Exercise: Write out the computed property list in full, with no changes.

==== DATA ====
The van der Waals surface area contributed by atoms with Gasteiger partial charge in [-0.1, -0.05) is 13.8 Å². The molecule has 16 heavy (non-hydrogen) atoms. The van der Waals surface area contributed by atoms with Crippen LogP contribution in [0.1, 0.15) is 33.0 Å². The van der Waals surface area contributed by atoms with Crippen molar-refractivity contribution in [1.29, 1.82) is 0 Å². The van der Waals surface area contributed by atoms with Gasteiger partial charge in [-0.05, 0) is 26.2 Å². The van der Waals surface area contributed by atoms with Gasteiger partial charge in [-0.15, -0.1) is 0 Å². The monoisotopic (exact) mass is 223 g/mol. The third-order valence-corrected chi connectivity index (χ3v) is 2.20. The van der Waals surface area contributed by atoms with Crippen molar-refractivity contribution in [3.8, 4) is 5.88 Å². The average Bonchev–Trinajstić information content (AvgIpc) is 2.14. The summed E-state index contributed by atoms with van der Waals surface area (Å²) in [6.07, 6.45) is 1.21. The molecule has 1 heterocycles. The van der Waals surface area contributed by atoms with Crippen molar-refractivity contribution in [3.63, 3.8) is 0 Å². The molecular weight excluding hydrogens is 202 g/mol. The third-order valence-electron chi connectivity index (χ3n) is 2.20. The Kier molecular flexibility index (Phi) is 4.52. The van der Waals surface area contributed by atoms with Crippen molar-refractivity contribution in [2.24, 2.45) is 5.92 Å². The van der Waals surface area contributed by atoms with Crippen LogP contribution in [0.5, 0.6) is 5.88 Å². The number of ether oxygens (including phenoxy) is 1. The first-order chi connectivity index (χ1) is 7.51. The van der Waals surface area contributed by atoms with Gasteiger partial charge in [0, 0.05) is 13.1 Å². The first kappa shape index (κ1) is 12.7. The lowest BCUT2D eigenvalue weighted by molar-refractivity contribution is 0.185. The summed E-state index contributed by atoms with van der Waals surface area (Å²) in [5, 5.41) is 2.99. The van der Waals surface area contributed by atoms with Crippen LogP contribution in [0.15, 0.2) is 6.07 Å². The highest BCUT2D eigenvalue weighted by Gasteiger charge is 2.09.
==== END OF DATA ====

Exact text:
The van der Waals surface area contributed by atoms with Gasteiger partial charge in [-0.1, -0.05) is 13.8 Å². The molecule has 16 heavy (non-hydrogen) atoms. The van der Waals surface area contributed by atoms with Crippen LogP contribution in [0.1, 0.15) is 33.0 Å². The van der Waals surface area contributed by atoms with Crippen molar-refractivity contribution in [1.29, 1.82) is 0 Å². The van der Waals surface area contributed by atoms with Gasteiger partial charge in [-0.05, 0) is 26.2 Å². The van der Waals surface area contributed by atoms with Gasteiger partial charge in [-0.15, -0.1) is 0 Å². The monoisotopic (exact) mass is 223 g/mol. The third-order valence-corrected chi connectivity index (χ3v) is 2.20. The van der Waals surface area contributed by atoms with Crippen molar-refractivity contribution in [3.8, 4) is 5.88 Å². The average Bonchev–Trinajstić information content (AvgIpc) is 2.14. The summed E-state index contributed by atoms with van der Waals surface area (Å²) in [6.07, 6.45) is 1.21. The molecule has 1 heterocycles. The van der Waals surface area contributed by atoms with Crippen molar-refractivity contribution in [3.63, 3.8) is 0 Å². The molecular weight excluding hydrogens is 202 g/mol. The third-order valence-electron chi connectivity index (χ3n) is 2.20. The Kier molecular flexibility index (Phi) is 4.52. The van der Waals surface area contributed by atoms with Crippen molar-refractivity contribution in [2.24, 2.45) is 5.92 Å². The van der Waals surface area contributed by atoms with Crippen LogP contribution in [0.5, 0.6) is 5.88 Å². The number of ether oxygens (including phenoxy) is 1. The first-order chi connectivity index (χ1) is 7.51. The van der Waals surface area contributed by atoms with Gasteiger partial charge in [0, 0.05) is 13.1 Å². The first kappa shape index (κ1) is 12.7. The lowest BCUT2D eigenvalue weighted by molar-refractivity contribution is 0.185. The summed E-state index contributed by atoms with van der Waals surface area (Å²) in [5, 5.41) is 2.99. The van der Waals surface area contributed by atoms with Crippen LogP contribution in [0.15, 0.2) is 6.07 Å². The highest BCUT2D eigenvalue weighted by Gasteiger charge is 2.09.